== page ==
Instead of heading to the Aloha State, you could treat yourself to American Airlines' best business class seat on the 787-9. This plane occasionally operates flights between Chicago-O'Hare (ORD) and Dallas-Fort Worth (DFW). Because of the way British Airways codes domestic first class fares in its system, you can book this flight for only 16,500 Avios in business class. With the current transfer bonus, that comes down to just 12,000 Membership Rewards points to lock in a flight in a seat like this:

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Business class on American Airlines
Use Avios to grab a business class seat on American Airlines’ 787-9 on one of its occasional domestic runs. (Photo by JT Genter / The Points Guy)

For additional examples of when it makes sense to redeem Avios on American-operated flights, check out TPG Senior Writer JT Genter's guide with 11 Times It’s Better to Book American Award Flights Through British Airways.

You can make even more magic happen for flights outside of the US. One of my personal favorite uses of British Airways Avios is for Cathay Pacific flights between my current hometown of Shanghai (PVG) and Hong Kong (HKG). These 800-mile hops only cost 9,000 Avios each way in economy or 16,500 Avios in business class. The current Amex transfer bonus drops those costs to 7,000 and 12,000 Membership Rewards points, respectively. Given that Cathay Pacific often charges as much as $400 each way in economy on this route, this is a surefire way to get a good redemption value.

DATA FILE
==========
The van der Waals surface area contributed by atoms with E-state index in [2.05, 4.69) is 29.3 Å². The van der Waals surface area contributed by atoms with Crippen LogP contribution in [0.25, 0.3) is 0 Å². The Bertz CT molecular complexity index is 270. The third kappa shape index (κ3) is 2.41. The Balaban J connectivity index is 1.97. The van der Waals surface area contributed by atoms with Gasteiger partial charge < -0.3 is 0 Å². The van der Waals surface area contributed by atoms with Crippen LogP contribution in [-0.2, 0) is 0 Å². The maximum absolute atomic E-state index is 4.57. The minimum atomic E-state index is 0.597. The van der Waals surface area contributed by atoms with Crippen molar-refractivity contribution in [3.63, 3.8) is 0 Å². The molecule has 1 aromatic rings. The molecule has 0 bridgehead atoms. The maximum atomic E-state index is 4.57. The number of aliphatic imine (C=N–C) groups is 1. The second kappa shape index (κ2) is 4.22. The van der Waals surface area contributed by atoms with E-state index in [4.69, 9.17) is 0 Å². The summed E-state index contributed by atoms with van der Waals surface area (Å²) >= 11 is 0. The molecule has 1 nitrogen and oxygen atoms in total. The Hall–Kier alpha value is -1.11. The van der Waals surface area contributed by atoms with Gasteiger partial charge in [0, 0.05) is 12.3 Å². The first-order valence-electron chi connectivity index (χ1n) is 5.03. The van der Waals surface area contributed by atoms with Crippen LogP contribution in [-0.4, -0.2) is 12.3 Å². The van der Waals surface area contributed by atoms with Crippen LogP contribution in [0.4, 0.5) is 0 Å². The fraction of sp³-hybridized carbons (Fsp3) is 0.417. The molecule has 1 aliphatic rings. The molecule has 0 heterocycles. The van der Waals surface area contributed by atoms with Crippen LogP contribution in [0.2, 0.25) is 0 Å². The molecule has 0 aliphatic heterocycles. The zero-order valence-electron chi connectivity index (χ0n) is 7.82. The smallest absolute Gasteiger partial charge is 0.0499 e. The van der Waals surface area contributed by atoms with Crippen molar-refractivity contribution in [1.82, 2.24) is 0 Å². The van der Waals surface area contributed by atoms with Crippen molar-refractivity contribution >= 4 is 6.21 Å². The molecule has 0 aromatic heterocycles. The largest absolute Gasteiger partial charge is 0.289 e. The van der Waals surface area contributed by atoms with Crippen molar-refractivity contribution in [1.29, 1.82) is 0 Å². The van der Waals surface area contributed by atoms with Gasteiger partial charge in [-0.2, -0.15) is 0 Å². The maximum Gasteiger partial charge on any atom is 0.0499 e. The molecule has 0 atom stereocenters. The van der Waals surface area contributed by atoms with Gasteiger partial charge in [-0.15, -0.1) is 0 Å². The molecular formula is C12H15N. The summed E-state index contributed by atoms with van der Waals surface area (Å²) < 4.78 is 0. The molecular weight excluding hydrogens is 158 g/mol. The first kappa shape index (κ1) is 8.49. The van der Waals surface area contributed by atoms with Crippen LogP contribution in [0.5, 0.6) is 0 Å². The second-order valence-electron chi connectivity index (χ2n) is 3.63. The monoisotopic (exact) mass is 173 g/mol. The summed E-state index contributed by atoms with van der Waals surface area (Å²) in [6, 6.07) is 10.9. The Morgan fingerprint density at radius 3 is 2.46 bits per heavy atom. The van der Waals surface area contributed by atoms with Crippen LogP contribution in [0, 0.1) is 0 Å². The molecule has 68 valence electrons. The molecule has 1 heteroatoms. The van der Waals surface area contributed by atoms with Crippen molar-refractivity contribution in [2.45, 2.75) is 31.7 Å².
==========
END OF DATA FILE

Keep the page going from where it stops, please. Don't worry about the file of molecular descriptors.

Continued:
Finally, even the shortest flights can offer some incredible value. The program no longer offers its lowest tier of pricing for flights in North America, but it does still apply to flights on other continents. As a result, one-way, nonstop flights that cover distances of 650 miles or less are just 6,000 Avios in economy on partner airlines. You'd need to transfer 5,000 Membership Rewards points for these flights, and you'd wind up with 700 Avios leftover for a future award ticket.

Avoiding British Airways

The above examples focus on partner awards, and for good reason. Booking award flights to, from or through London-Heathrow (LHR) or London-Gatwick (LGW) can be a challenge thanks to the hundreds or even thousands of dollars of fuel surcharges that get tacked on to most tickets. If British Airways offered a world-class premium product in either business or first class, it might be different, but in most cases you'll end up overpaying for a less-than-luxurious experience (though the carrier's new business class suites might change that fact).

For example, a one-way, first class award from New York-JFK to London costs 68,000 Avios and $781. While the current transfer bonus puts this award within reach by transferring 49,000 Membership Rewards points (not bad for a first class flight), it doesn't take even a penny off of the egregious taxes.